SYDNEY, Australia -- If, as seems quite possible, Kevin Rudd becomes Australia's new prime minister after national elections on Saturday, the world can expect to see key changes in Australian policies on international issues such as Iraq, climate change and uranium sales to India.
Kevin Rudd, a former diplomat who speaks Chinese, would seek broader ties with China.
Rudd, leader of the opposition Australian Labor Party, shares with conservative incumbent Prime Minister John Howard a strong belief in the value of close ties with the United States.
Howard, in office since March 1996 as leader of the Liberal-National coalition government, is known as one of the staunchest allies of U.S. President George W. Bush in the war on terror.
But unlike Howard, Rudd is not prepared to stay the course in Iraq, where Australia has had military forces since the U.S.-led invasion of early 2003.
Rudd says he will immediately begin talks with the Bush administration and the Iraqi government about withdrawing Australia's 550 combat troops from Iraq by mid-2008.
He will leave in place other elements of the 1,600-member Australian military presence in the region, including a navy ship in the Persian Gulf, a security detachment protecting diplomats in Baghdad, and transport and surveillance aircraft that operate from Middle East bases.
A Labor government would also leave Australian troops in Afghanistan.
Although Labor opposed the invasion of Iraq because it was not authorized by the United Nations, it supports the international military effort in Afghanistan against the Taliban and al Qaeda.
The Australian contingent of 1,000 troops in Afghanistan includes 300 special forces. Rudd's other early priority is to ratify the Kyoto Protocol on greenhouse gas emissions -- something Howard has refused to do. Australia and the U.S. are the only industrialized nations outside the Kyoto agreement, which sets targets for reducing emissions.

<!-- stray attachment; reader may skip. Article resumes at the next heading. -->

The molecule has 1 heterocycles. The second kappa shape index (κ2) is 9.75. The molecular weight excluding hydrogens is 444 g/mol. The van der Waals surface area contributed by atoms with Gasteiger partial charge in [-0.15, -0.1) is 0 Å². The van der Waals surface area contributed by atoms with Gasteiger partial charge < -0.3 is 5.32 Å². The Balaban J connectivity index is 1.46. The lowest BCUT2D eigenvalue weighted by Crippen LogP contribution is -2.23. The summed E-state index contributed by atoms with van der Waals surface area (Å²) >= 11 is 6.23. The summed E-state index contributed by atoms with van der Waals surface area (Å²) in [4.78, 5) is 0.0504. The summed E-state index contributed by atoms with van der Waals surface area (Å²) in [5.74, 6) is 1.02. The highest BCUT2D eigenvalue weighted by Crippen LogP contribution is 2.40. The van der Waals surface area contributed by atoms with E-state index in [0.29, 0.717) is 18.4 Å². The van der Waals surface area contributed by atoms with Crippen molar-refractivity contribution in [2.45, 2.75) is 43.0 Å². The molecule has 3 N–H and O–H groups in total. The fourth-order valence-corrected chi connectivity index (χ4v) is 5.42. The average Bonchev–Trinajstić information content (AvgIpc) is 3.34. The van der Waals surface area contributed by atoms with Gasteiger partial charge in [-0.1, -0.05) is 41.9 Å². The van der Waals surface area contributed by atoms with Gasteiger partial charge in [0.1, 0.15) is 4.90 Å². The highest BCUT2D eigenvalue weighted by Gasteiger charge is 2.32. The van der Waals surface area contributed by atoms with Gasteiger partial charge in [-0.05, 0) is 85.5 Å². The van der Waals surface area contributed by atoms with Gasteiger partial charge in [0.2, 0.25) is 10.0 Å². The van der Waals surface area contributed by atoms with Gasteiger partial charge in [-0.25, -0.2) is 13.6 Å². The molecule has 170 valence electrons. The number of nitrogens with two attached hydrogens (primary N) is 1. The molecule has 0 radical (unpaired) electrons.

Howard, who made climate change a centerpiece of the APEC summit he hosted in Sydney in September, instead says Australia is prepared to sign a new international agreement that covers the world's major emitters such as the United States and China.
Rudd's stance is that once Australia ratifies Kyoto, it will have voting rights on any post-Kyoto agreement that might emerge from the next round of climate change talks, due to be held in Bali, Indonesia, next month.
He says the best way forward is to use Australia's influence to get the United States to ratify Kyoto, thereby putting pressure on China to be part of an agreement too.
Rudd also differs with Howard on Australia's nuclear power policy.
Under Howard, Australia -- one of the world's major uranium suppliers -- has agreed to sell uranium to both China and India. But a Rudd administration would block sales to India because it is not a signatory to the Nuclear Non-Proliferation Treaty.
Rudd, a Mandarin-language speaker who once served as a diplomat in Beijing, would seek a broader engagement with China that goes beyond the booming energy and resources trade at the heart of current Australia-China relations.
His avowed goal is to "transform Australia into the most China-literate and Asia-literate economy in the Western community of nations." At the same time, Rudd says he would stress to Beijing Australia's "enduring alliance relationship" with the United States" and would engage China on issues such as human rights and the environment. E-mail to a friend